Payroll jobs fall 1% during end of June lockdowns
Payroll jobs fell by 1.0 per cent nationally in the fortnight to 3 July 2021, following a 0.4 per cent rise in the previous fortnight, according to figures released by the Australian Bureau of Statistics (ABS) today.
Bjorn Jarvis, head of Labour Statistics at the ABS, said: “The latest fortnight of data overlapped with increased COVID-19 restrictions in most states and territories, including lockdowns in four of the eight capital cities. It also coincided with school holidays in most states and territories.
“Payroll jobs fell in every state and territory in the fortnight to 3 July 2021, with the largest falls seen in states and territories with lockdowns during this period. This ranged from a fall of 1.4 per cent in New South Wales and the Northern Territory, to 1.1 per cent in Western Australia and 1.0 per cent in Queensland.”
“Through the end of June and into early July, people living in capital cities and surrounding urban areas were generally more impacted by payroll job losses than rural and regional areas. This was particularly true in New South Wales, where payroll jobs in Greater Sydney fell by 1.9 per cent, compared with a 0.4 per cent fall in the rest of NSW,” Mr Jarvis said.
“A greater impact was also seen in Greater Brisbane compared with the rest of Queensland, but the impacts were more even in Western Australia and the Northern Territory.”
“The Accommodation and food services industry has seen larger falls in payroll job than other industries during the pandemic. In the latest fortnight, states and territories with lockdowns saw falls in payroll jobs in the Accommodation and food services industry ranging from 4.0 per cent in New South Wales to 0.1 per cent in the Northern Territory. By comparison, Victorian payroll jobs in the Accommodation and food services industry rose 2.9 per cent across the fortnight, as restrictions eased after their early June lockdown.”
While some states and territories were not in lockdown during the fortnight to 3 July 2021, increased border restrictions affected interstate travel, contributing to a 3.0 per cent national fall in payroll jobs in the Transport, postal and warehousing industry.
In recent releases the ABS has noted that Single Touch Payroll reporting is more variable at the end of the financial year - particularly for wages data. This reflects greater variation in business payroll reporting as employers finalise their employee earnings information and the financial year resets in payroll systems. Given this variability in wages information, the ABS will not be publishing wages indexes in this release. Recent analysis has shown that the production of useful wages indexes will not be possible until further information for July is available. Wages indexes will be reinstated as soon as possible.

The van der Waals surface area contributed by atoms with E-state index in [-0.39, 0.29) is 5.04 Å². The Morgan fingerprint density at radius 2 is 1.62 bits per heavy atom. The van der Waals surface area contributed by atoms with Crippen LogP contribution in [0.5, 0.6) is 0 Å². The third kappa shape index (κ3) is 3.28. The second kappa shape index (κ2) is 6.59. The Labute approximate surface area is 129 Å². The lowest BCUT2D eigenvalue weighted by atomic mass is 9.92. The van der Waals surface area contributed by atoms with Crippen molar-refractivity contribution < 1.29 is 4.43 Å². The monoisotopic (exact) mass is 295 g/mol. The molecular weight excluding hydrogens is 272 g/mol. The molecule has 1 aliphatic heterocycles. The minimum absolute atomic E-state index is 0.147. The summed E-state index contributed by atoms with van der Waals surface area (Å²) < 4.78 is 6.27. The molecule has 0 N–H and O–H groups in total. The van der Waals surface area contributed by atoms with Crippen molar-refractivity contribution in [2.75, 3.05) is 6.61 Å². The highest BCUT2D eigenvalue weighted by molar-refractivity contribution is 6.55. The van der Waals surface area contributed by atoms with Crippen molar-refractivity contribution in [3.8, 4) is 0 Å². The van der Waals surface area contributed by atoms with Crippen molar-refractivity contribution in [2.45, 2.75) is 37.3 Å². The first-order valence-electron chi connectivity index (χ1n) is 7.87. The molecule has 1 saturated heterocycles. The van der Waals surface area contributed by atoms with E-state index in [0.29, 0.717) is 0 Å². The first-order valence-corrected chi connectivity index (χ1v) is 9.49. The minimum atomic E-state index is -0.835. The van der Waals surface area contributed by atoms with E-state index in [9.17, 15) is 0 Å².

The ABS acknowledges the continued support from the Australian Taxation Office in enabling the ABS to produce weekly insights into the Australian labour market.
- Payroll jobs are not seasonally adjusted, which generally require at least three years of data. The seasonal changes accounted for in the longstanding Labour Force statistics series should be considered when interpreting impacts and recovery in employment statistics through the COVID period.
- In each release, as more complete data are received, payroll jobs and wages estimates are revised. Fortnightly releases coinciding with the start of month involve higher rates of imputation for payroll jobs with monthly pay frequencies. This can contribute to greater revisions in subsequent releases. Industries with higher proportions of monthly pay frequencies, such as Mining, are particularly affected.
- While the ABS accounts for employees being paid with different frequencies, additional reporting activity may flow through to published estimates at some points of the year (such as the end of the financial year).
- The planned change to a monthly release frequency has been delayed given the current restrictions and lockdowns across the country. For the latest information on the planned changes, see Upcoming changes to this release.
- While Greater Capital City Statistical Areas don’t necessarily align with the areas covered by public health orders, they are similar enough to provide useful insights.
- When reporting ABS data you must attribute the Australian Bureau of Statistics (or the ABS) as the source.
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